voting against the government's legislative agenda as it stands


because that is in effect what you're going to do. You think he


will be delighted? Even for the BBC, and know they are so roll Europe,


how you can possibly come to that conclusion... We will be voting for


the Queen's Speech. What we're saying... But not as it stands. You


want to amend it. We are regretting there is no EU Referendum Bill, and


the reason there is not is because the Liberal Democrats are blocking


it in the coalition. They are such a minority party, smaller than Nigel's


party. Why take any interest? Because they are part in the


government? -- part of the government. Malcolm Rifkind say you


are undermining the prime Minister's authority. -- says you are


undermining. We will see on the vote whether people vote for the


amendment or not. But you're going to lose. How could you possibly come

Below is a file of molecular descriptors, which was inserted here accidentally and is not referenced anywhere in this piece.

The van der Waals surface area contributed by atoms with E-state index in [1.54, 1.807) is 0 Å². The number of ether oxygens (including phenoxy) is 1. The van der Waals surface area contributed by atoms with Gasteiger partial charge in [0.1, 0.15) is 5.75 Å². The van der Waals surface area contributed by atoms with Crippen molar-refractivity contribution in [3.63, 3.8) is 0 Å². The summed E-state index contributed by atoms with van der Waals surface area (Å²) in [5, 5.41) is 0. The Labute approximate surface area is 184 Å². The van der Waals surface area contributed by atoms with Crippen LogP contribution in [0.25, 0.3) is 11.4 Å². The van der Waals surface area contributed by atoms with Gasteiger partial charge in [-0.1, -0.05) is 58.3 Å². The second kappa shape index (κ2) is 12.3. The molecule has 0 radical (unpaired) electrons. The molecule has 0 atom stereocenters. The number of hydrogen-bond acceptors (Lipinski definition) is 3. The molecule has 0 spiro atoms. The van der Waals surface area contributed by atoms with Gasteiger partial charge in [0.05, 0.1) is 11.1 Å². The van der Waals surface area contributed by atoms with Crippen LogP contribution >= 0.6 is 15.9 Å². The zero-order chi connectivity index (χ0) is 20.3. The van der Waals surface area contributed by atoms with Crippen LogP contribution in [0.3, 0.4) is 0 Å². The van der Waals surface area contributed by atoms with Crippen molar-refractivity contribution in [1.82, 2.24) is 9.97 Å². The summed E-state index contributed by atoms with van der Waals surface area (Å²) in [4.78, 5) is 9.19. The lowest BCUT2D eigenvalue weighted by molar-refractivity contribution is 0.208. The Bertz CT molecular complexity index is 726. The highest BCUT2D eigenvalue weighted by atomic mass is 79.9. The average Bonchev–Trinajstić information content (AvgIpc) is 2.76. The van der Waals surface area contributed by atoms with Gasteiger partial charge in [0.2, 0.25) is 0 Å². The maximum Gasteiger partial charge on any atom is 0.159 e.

to that conclusion? Through the numbers. What is going to happen is


that most conservative members of Parliament will vote for it. Do you


know that? I hope. By the time we get to Wednesday, I hope that


ministers will be allowed to vote for it because it will be strange


not to vote for Conservative party policies. Are the Labour Party


really going to vote against it and tell everyone in the country


that... Well, they have said they are. They are are telling everyone


in the country that they are against the EU referendum. If they do that,


good news for me and the Conservatives, and good news for


Nigel. But it would be political suicide. What are you going to do?